Ice (usually an ice bag, wrapped in a towel and applied to site of injury for 10 to 20 minutes every 1 to 3 hours for the first 24 hours). Ice should not be applied directly to the skin.
Compress, if possible (using an Ace wrap), by adding light pressure to reduce swelling. Compression should not be too tight, because this may cause numbness or increased pain.
Elevate the affected part—ideally, above the level of the heart to reduce swelling by allowing fluid to drain from the affected area.
Provide appropriate analgesia. (Acetaminophen with or without hydrocodone may be the best choice; NSAIDs are not likely to cause any problem if used only for the first 2 to 3 days.)
Elderly patients with pretibial hematomas who are on drugs that promote bleeding (e.g., warfarin, aspirin) can develop pressure necrosis of the overlying skin. With surgical consultation, large hematomas should be evacuated. One technique is to perform a hematoma block with lidocaine, after which a sterile Yankauer suction cannula is inserted through a stab incision overlying the hematoma. The hematoma is then evacuated by wall suction, using a to-and-fro movement of the cannula. The cavity is irrigated with normal saline, the incision is left open or repaired with a tape closure, and then a compression dressing is applied to the lower leg. Follow-up should be arranged within 2 days.
If a significant hematoma is present with a hip pointer (iliac crest contusion), patients will present with pain over the iliac crest and may have difficulty ambulating and may have a fluctuant mass over the area, resulting from the hematoma. Aspiration of this hematoma can provide some pain relief and help prevent development of myositis ossificans or compression of the lateral femoral cutaneous nerve. This should be accompanied by surgical consultation, radiographs to rule out an iliac fracture, and follow-up. Injection of a long-acting local anesthetic (e.g., bupivacaine) may provide short-term pain relief. Plain radiographs are essential to rule out fracture or apophyseal avulsion in the skeletally immature patient. If left untreated, this condition can lead to periostitis or the formation of bone exostosis. Crutches can be used if weight bearing on the affected leg is painful.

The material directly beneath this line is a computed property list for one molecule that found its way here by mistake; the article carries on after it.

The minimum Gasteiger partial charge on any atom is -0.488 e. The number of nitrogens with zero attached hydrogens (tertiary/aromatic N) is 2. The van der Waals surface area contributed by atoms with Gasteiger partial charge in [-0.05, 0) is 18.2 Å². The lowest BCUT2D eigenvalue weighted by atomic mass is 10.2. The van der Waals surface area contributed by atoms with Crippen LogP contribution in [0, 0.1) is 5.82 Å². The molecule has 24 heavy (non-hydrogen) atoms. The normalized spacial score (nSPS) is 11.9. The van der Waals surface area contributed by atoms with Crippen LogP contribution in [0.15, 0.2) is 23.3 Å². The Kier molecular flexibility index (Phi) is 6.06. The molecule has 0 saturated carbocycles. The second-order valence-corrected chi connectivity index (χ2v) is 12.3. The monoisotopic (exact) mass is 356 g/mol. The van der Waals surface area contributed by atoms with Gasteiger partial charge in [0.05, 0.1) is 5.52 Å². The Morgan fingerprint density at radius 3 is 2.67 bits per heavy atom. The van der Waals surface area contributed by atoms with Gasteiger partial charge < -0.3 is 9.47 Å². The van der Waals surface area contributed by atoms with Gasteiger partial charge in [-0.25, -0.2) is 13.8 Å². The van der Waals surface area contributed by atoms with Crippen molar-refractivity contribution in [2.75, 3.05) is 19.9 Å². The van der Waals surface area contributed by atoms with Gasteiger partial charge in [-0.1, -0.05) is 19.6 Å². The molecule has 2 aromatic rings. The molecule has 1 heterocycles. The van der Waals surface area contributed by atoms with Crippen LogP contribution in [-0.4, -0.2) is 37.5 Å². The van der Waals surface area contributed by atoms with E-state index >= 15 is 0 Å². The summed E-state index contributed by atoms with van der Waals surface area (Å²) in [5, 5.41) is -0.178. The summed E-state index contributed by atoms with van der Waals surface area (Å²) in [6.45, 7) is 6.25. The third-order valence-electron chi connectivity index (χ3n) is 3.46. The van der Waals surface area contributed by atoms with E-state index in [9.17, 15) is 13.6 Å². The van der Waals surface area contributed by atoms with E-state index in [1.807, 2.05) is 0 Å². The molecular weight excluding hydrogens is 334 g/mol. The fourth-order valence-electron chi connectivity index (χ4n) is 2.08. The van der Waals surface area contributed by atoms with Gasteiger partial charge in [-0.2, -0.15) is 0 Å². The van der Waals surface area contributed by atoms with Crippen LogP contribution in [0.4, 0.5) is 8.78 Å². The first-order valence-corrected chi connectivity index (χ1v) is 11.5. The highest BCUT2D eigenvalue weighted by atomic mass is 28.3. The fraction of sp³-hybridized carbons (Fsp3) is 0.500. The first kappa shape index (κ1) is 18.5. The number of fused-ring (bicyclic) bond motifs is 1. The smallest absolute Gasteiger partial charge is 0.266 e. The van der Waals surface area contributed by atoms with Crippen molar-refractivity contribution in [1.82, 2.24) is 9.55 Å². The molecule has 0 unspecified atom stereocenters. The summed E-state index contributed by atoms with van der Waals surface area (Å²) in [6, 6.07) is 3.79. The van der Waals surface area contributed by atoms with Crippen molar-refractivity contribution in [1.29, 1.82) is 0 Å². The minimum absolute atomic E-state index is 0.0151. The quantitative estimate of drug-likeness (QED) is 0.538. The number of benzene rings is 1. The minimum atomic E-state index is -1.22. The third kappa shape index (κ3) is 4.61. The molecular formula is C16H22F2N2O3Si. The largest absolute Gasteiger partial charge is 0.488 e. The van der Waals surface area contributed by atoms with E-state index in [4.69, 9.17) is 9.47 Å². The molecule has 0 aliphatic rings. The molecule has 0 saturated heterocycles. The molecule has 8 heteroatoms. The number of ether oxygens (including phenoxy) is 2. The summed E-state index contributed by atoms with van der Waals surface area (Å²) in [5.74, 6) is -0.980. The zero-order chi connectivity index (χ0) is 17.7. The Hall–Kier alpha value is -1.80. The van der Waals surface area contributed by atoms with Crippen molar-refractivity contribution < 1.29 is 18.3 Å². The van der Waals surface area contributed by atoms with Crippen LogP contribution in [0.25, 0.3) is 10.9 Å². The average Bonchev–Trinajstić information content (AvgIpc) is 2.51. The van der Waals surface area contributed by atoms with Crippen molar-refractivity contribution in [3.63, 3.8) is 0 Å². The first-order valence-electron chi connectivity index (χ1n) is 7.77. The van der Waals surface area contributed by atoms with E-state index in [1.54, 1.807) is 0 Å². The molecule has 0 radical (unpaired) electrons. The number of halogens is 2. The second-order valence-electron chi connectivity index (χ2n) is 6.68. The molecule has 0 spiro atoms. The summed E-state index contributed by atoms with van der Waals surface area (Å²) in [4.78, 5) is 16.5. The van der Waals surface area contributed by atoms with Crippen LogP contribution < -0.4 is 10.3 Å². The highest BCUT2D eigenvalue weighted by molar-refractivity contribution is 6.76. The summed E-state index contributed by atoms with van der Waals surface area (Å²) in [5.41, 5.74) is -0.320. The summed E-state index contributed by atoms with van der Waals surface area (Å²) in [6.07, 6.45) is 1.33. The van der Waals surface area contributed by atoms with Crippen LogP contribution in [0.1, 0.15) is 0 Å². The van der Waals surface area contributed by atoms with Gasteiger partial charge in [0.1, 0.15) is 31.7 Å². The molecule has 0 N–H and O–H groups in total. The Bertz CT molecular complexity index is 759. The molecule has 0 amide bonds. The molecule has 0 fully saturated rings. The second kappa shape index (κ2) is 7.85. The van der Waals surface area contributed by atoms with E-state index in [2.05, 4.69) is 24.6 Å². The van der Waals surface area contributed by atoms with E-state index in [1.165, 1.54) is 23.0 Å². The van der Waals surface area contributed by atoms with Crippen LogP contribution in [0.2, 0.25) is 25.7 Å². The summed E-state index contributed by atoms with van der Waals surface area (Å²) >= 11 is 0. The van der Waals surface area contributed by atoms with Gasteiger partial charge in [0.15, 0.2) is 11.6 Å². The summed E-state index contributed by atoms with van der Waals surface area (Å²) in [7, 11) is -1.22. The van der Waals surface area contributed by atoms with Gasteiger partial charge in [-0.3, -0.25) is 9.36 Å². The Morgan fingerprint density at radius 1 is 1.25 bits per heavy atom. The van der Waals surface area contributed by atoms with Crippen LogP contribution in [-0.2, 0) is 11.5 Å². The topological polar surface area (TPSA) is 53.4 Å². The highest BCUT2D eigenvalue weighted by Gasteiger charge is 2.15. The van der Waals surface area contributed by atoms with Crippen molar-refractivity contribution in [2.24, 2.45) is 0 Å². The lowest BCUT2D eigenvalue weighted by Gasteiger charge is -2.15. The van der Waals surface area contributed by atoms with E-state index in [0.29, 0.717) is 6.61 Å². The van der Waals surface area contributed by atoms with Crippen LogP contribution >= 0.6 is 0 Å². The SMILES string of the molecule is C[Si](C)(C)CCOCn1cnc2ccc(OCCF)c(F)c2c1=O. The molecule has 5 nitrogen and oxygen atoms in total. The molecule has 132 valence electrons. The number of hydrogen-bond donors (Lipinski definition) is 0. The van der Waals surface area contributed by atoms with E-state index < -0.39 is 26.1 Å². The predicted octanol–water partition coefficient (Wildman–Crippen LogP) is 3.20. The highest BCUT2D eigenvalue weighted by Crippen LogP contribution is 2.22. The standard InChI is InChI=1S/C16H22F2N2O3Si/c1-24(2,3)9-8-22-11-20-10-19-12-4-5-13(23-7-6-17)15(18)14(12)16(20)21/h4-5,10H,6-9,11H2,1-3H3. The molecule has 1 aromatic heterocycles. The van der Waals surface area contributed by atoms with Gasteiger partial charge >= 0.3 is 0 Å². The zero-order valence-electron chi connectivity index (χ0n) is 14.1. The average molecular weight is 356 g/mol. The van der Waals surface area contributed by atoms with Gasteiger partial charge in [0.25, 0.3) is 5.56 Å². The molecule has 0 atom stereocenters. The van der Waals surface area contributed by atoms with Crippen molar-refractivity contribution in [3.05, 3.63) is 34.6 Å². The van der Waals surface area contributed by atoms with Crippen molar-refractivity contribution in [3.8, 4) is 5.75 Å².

For a quadriceps contusion, immediately putting the knee in 120 degrees of flexion tamponades further hemorrhage and limits muscle spasm. This hyperflexion can be maintained by wrapping the knee in this position using 6-inch Ace bandages. A figure-eight pattern will be most effective. Crutches will be required, because the wrapping should be kept in place for 24 hours. Myositis ossificans traumatica (ossification in muscle with fibrosis, causing pain and swelling) occurs in approximately 9% of patients with quadriceps contusions 3 or more months after initial injury. Therefore large intramuscular hematomas or the inability to passively flex the knee more than 70 to 80 degrees, or both, requires orthopedic consultation to consider surgical evacuation. MRI has the highest sensitivity and specificity for a suspected soft tissue hematoma.
Other issues that should be considered in the patient with multiple ecchymoses are conditions that result from frequent falls, such as substance abuse and neurologic, metabolic, and infectious abnormalities often seen in the elderly.
Patients with minor contusions not requiring radiographs can be reassured and informed that you do not want to expose them to any unnecessary radiation.
Explain to the patient about gravitational migration and possible color changes of ecchymosis. Do this so that when green, purple, or yellow discoloration appears farther down the limb in the days following the injury, the patient is not frightened into thinking that he has another injury or complication.